This Ain’t No Party

If you’ve read this far, you may wonder why a Conservative like Scott Ott doesn’t put a lot more focus on political party — specifically the Republican one. Why doesn’t he focus on persuading Democrats to be Republicans? After all, isn’t the purpose of this book to win more elections for the Grand Old Party?

Short answer: No.

“But Scott, if you truly believe that the WinSome strategy is the most effective persuasion approach, aren’t you concerned that Democrats may use it against us”?

Short answer: No.

WinSome strategy is not proprietary, nor partisan. Nobody owns it. Anyone may employ WinSome to advance his cause. If no one but my so-called opponents were to adopt WinSome, I’d still be happy, since in doing so they would advance civil dialogue, which I believe is the lifeblood of a republic and of a happy society.

My greater concern, actually, is that few of my ideological allies will embrace WinSome. That’s because we’ve become addicted to the thrill of the debate-defeat-destroy paradigm. Despite its long record of failure to win hearts and minds, we like how fighting feels. We think we’re superior, and that our ideas are better, when we humiliate someone, or deliver withering snark, or declare ourselves triumphant in debate.

Let me add, although WinSome strategy works for whoever is willing to use it, that doesn’t mean that I want to hand the keys to the kingdom to people whose ideas will destroy it. Ultimately, I believe that my ideas offer more hope for our republic. I believe that truth ultimately prevails. In any case, though my ideas were to fail to garner sufficient support in the electorate, I would continue to embrace the WinSome approach.

That’s because it’s not a mere instrument for argument. It’s a lifestyle of integrity, the highest and best expression of our humanity, and the most effective way to honor my Creator. Jesus said that the world will know that we are his followers by the love we have for one another [John 13:35].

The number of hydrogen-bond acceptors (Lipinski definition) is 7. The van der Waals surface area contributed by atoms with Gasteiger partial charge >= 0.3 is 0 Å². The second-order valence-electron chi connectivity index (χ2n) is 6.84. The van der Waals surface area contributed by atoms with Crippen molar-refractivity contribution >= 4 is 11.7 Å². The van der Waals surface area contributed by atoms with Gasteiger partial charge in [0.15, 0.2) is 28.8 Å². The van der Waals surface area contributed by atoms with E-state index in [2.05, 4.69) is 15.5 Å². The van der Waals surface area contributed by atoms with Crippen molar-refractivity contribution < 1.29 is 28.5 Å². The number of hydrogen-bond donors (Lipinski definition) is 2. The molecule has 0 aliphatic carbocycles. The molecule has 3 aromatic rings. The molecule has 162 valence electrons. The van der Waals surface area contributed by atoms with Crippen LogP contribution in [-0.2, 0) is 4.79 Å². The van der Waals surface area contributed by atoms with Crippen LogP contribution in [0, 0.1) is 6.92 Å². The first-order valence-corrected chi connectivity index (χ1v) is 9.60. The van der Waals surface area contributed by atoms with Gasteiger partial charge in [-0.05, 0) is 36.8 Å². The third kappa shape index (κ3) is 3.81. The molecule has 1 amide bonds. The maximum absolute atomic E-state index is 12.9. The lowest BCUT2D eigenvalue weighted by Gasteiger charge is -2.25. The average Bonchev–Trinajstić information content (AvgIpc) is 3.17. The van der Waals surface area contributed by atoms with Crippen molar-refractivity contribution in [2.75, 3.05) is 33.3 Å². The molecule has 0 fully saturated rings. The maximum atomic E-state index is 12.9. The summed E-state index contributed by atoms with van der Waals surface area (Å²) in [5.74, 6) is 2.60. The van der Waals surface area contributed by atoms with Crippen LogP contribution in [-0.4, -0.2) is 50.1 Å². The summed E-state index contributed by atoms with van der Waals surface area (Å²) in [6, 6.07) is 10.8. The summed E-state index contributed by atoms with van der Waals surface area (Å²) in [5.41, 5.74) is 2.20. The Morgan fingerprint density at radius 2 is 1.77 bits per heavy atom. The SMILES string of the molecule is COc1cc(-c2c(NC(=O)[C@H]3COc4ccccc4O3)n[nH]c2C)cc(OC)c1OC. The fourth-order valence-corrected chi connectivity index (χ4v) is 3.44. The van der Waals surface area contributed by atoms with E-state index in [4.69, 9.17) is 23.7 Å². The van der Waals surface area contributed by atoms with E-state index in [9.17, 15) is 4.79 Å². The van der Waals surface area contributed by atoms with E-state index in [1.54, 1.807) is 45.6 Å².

Love never fails.” [1 Corinthians 13:8]

Sometimes you do the right thing because it’s the right thing to do. I would say “always,” but I’m making allowance for my failures.

WinSome, in the final analysis, isn’t a tool to gain political advantage. It’s a way of life that offers rewards beyond measure.

The other reason I’ve not put more focus on my particular cause, is that I really do want my political adversaries to benefit from these ideas. If we all took hold of this WinSome strategy, we would all get more out of life, and find greater pleasure in working out our differences with gentleness and respect.

My apparent non-partisan approach here also means that I have not written off “the other side” as stupid, crazy or evil. The vast majority — outside of the political chattering class — are decent, hard-working people who want a better future for themselves, their families and their country…not to mention for the world.

If we all knew exactly what it took to bring about this better future, I’d like to think that we’d all embrace it, and work together to achieve it. However, I know that human nature, and the greed and lust for power in each of us, would still drive some to grasp for advantage to the detriment of others. “All have sinned and fall short of the glory of God.” [Romans 3:23] And as the apostle Paul wrote, “I am chief among the sinners.” [1 Timothy 1:15]

As I’ve expressed elsewhere, the division in our national politics kept me from writing this for years because I thought no market would exist for it.

I decided to do it after all, because it was a message that has to get out. At least it has to get out of me. I hope it has some effect while I’m yet alive, but if it helps someone years, decades or centuries later, that’s fine.

(BTW, if you’re reading this centuries later, I hope you’re completely mystified by my references to debate-defeat-destroy division. Also, in my time, BTW was text-messaging shorthand for “By the way.” I hope you’re mystified by that too.)